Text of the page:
Backyard chickens are commonly infected with both internal parasites (worms, tapeworms, coccidia, and other protozoa) and external parasites (fleas, lice, mites, and ticks). At best, these parasites will make your chickens uncomfortable and perform poorly; at worst, they can cause severe disease and even death. Good parasite control is therefore important when you keep backyard chickens.
Internal parasite control
Free-range poultry, such as backyard chooks, are frequently found to be carrying a worm or protozoal parasite burden. These parasites may have either a direct life cycle (the chicken eats the worm eggs off the ground), an indirect life cycle (an insect eats the worm eggs and is then eaten by the chicken), or both. As many intestinal parasites have indirect life cycles, it can be appreciated how susceptible free-range birds can be to infection, and how difficult it can be to prevent parasites.
Worming programmes are based around several key factors:
- Do the chickens have worms or protozoal infections?
- If they do, what type of parasites do they have?
- What is the life cycle of these parasites – how often will treatment be required?
- What drugs are effective against these parasites?
- Are these drugs banned in chickens, or are there withholding periods (WHP) to be observed?
The first two factors can be addressed by regular (2-4 times per year) faecal tests by your veterinarian. Once the presence and identification of the parasites are known, a worming regime can be developed for the client. Some points about these programmes include:
- Very few worming agents are registered for poultry. Levamisole and flubendazole are two, but praziquantel is not. Therefore flubendazole (Flubenol®) and levamisole (Nilverm®, Kilverm®) can be used without a WHP, but levamisole with praziquantel (Avitrol Plus®) must have a 4 – 6-week WHP applied to its use. Similarly, moxidectin and ivermectin must have a similar WHP applied when used.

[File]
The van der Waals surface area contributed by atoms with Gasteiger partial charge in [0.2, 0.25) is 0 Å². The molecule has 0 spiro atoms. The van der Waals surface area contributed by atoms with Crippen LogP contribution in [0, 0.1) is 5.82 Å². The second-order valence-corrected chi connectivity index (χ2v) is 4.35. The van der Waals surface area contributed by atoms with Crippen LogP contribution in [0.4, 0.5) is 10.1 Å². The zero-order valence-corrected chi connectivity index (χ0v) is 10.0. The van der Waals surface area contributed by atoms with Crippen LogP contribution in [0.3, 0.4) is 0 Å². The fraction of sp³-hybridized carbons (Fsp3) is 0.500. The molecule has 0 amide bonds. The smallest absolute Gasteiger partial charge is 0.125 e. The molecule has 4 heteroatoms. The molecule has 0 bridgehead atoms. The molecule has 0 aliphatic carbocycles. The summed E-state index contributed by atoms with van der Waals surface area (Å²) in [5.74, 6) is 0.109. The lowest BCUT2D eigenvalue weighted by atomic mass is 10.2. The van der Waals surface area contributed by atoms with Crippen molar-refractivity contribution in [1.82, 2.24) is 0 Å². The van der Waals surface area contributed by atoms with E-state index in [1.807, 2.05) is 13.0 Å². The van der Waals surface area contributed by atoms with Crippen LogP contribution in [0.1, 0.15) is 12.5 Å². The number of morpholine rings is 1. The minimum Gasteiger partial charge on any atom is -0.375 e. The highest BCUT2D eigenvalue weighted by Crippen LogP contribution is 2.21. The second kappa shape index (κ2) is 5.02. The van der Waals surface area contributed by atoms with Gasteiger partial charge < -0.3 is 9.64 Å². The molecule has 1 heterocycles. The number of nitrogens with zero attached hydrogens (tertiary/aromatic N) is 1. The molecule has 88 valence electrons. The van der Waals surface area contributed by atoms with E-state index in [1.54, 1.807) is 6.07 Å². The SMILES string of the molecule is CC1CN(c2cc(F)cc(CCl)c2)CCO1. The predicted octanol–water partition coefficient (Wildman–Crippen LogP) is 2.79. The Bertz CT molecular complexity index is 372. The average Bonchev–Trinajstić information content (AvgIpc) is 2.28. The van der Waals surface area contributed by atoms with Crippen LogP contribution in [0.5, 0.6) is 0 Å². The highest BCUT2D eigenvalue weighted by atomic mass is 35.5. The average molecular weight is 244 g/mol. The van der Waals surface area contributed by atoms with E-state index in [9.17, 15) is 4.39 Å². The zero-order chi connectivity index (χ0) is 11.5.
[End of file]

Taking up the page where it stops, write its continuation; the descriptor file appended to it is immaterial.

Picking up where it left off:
- There is no evidence that topically applied ivermectin/moxidectin is effective against intestinal parasites.
- The best drugs for motile protozoans are the nitroimidazoles (e.g., metronidazole and ronidazole) – but their use is banned in poultry. Currently we have no effective treatment for these parasites that can be legally used.
- Low numbers of coccidia may not require treatment unless causing clinical signs. Low level infections are thought to confer a measure of natural immunity.
- Coccidia should be re-treated after 5 days.
- Toltrazuril is an effective treatment for coccidia, but the poultry formulation must be added to the birds’ drinking water as per directions. It has a pH of 12 and is unsuitable for treating an individual bird by direct dosing. (There is a Piglet suspension that can be used for this purpose.)
- Sulpha-based drugs are unreliable for treating coccidiosis as there is a lot of resistance.
As you can see, there are many considerations and complexities to consider, so it is best if you talk to your avian vet and have them advise you on the most effective and safe programme for your chickens.
External parasite control
Poultry are frequently carrying significantly heavy burdens of lice, mites, ticks, and fleas. Regular treatment may be required, especially if the chickens are handled regularly by their owners.
Pyrethrin-based washes, sprays and powders are generally safe and effective, but are not registered in poultry, so a WHP of 3-4 weeks should be applied to their use.
Some organophosphates (e.g., malathion) are registered in poultry but carry serious risks to the chickens, the owners, and the environment.
A newly registered product showing promise is flurlaner (Exzolt®). An in-water medication used for 1 day and repeated after 7 days, it shows a high efficacy against all external parasites. Retreatment every 3-6 months is recommended and, when combined with biosecurity measures to exclude wild birds, effective control can result. As flurlaner is registered in poultry with a nil WHP, it has great advantages over sprays and washes.